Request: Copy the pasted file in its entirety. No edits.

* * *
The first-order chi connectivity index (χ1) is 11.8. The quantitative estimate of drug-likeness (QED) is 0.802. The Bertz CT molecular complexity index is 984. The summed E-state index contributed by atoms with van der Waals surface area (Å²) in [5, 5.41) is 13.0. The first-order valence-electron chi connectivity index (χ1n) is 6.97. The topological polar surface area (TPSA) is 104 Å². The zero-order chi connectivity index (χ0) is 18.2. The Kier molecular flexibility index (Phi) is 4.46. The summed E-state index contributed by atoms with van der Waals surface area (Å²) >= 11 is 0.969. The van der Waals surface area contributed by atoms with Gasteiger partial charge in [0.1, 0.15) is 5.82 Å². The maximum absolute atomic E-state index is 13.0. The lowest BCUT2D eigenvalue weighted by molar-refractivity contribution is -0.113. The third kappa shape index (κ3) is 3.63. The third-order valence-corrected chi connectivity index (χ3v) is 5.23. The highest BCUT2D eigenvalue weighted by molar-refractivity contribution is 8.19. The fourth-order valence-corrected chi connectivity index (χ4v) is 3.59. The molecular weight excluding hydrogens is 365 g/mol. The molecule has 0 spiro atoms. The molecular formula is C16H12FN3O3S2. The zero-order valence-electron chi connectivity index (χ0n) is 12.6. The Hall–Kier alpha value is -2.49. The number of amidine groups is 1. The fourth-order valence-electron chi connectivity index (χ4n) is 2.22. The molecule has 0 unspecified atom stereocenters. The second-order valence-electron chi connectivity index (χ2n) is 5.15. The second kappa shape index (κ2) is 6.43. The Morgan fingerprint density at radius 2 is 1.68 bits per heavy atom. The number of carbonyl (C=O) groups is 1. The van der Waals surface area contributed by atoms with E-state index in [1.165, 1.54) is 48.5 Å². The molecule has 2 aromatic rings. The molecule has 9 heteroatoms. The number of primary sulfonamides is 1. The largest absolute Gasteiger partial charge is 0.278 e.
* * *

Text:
The first-order chi connectivity index (χ1) is 11.8. The quantitative estimate of drug-likeness (QED) is 0.802. The Bertz CT molecular complexity index is 984. The summed E-state index contributed by atoms with van der Waals surface area (Å²) in [5, 5.41) is 13.0. The first-order valence-electron chi connectivity index (χ1n) is 6.97. The topological polar surface area (TPSA) is 104 Å². The zero-order chi connectivity index (χ0) is 18.2. The Kier molecular flexibility index (Phi) is 4.46. The summed E-state index contributed by atoms with van der Waals surface area (Å²) >= 11 is 0.969. The van der Waals surface area contributed by atoms with Gasteiger partial charge in [0.1, 0.15) is 5.82 Å². The maximum absolute atomic E-state index is 13.0. The lowest BCUT2D eigenvalue weighted by molar-refractivity contribution is -0.113. The third kappa shape index (κ3) is 3.63. The third-order valence-corrected chi connectivity index (χ3v) is 5.23. The highest BCUT2D eigenvalue weighted by molar-refractivity contribution is 8.19. The fourth-order valence-corrected chi connectivity index (χ4v) is 3.59. The molecular weight excluding hydrogens is 365 g/mol. The molecule has 0 spiro atoms. The molecular formula is C16H12FN3O3S2. The zero-order valence-electron chi connectivity index (χ0n) is 12.6. The Hall–Kier alpha value is -2.49. The number of amidine groups is 1. The fourth-order valence-electron chi connectivity index (χ4n) is 2.22. The molecule has 0 unspecified atom stereocenters. The second-order valence-electron chi connectivity index (χ2n) is 5.15. The second kappa shape index (κ2) is 6.43. The Morgan fingerprint density at radius 2 is 1.68 bits per heavy atom. The number of carbonyl (C=O) groups is 1. The van der Waals surface area contributed by atoms with E-state index in [1.165, 1.54) is 48.5 Å². The molecule has 2 aromatic rings. The molecule has 9 heteroatoms. The number of primary sulfonamides is 1. The largest absolute Gasteiger partial charge is 0.278 e.